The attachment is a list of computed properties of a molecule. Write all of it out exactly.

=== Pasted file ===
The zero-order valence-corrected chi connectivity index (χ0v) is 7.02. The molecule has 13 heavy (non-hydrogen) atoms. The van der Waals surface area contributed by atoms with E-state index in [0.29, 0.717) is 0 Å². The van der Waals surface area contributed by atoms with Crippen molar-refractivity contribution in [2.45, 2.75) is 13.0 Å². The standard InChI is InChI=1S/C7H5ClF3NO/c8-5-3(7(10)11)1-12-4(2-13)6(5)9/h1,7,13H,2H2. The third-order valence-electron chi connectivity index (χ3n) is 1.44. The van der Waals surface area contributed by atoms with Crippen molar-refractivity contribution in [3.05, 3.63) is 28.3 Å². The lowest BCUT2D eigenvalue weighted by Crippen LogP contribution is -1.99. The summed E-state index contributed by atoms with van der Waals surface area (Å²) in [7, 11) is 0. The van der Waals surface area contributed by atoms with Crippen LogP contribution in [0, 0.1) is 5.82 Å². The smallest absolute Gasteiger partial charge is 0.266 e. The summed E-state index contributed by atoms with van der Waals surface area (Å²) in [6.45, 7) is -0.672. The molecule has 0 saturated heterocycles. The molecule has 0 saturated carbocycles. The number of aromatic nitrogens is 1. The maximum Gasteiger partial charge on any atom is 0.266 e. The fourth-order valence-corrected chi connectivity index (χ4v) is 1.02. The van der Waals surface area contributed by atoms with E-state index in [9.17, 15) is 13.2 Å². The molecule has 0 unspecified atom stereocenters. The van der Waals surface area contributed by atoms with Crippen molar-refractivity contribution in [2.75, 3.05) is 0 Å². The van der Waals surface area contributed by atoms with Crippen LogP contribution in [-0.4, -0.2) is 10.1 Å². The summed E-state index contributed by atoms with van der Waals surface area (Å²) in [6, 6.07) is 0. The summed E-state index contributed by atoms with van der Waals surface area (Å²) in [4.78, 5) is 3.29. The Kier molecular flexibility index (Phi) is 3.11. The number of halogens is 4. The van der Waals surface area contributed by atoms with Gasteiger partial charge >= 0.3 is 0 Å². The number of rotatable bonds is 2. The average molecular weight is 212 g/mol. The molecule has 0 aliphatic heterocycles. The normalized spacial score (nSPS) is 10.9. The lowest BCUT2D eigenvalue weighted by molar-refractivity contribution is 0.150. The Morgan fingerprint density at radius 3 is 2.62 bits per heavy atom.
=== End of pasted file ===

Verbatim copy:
The zero-order valence-corrected chi connectivity index (χ0v) is 7.02. The molecule has 13 heavy (non-hydrogen) atoms. The van der Waals surface area contributed by atoms with E-state index in [0.29, 0.717) is 0 Å². The van der Waals surface area contributed by atoms with Crippen molar-refractivity contribution in [2.45, 2.75) is 13.0 Å². The standard InChI is InChI=1S/C7H5ClF3NO/c8-5-3(7(10)11)1-12-4(2-13)6(5)9/h1,7,13H,2H2. The third-order valence-electron chi connectivity index (χ3n) is 1.44. The van der Waals surface area contributed by atoms with Crippen molar-refractivity contribution in [3.05, 3.63) is 28.3 Å². The lowest BCUT2D eigenvalue weighted by Crippen LogP contribution is -1.99. The summed E-state index contributed by atoms with van der Waals surface area (Å²) in [7, 11) is 0. The van der Waals surface area contributed by atoms with Crippen LogP contribution in [0, 0.1) is 5.82 Å². The smallest absolute Gasteiger partial charge is 0.266 e. The summed E-state index contributed by atoms with van der Waals surface area (Å²) in [6.45, 7) is -0.672. The molecule has 0 saturated heterocycles. The molecule has 0 saturated carbocycles. The number of aromatic nitrogens is 1. The maximum Gasteiger partial charge on any atom is 0.266 e. The fourth-order valence-corrected chi connectivity index (χ4v) is 1.02. The van der Waals surface area contributed by atoms with E-state index in [9.17, 15) is 13.2 Å². The molecule has 0 unspecified atom stereocenters. The van der Waals surface area contributed by atoms with Crippen molar-refractivity contribution in [2.75, 3.05) is 0 Å². The van der Waals surface area contributed by atoms with Crippen LogP contribution in [-0.4, -0.2) is 10.1 Å². The summed E-state index contributed by atoms with van der Waals surface area (Å²) in [6, 6.07) is 0. The summed E-state index contributed by atoms with van der Waals surface area (Å²) in [4.78, 5) is 3.29. The Kier molecular flexibility index (Phi) is 3.11. The number of halogens is 4. The van der Waals surface area contributed by atoms with Gasteiger partial charge >= 0.3 is 0 Å². The number of rotatable bonds is 2. The average molecular weight is 212 g/mol. The molecule has 0 aliphatic heterocycles. The normalized spacial score (nSPS) is 10.9. The lowest BCUT2D eigenvalue weighted by molar-refractivity contribution is 0.150. The Morgan fingerprint density at radius 3 is 2.62 bits per heavy atom.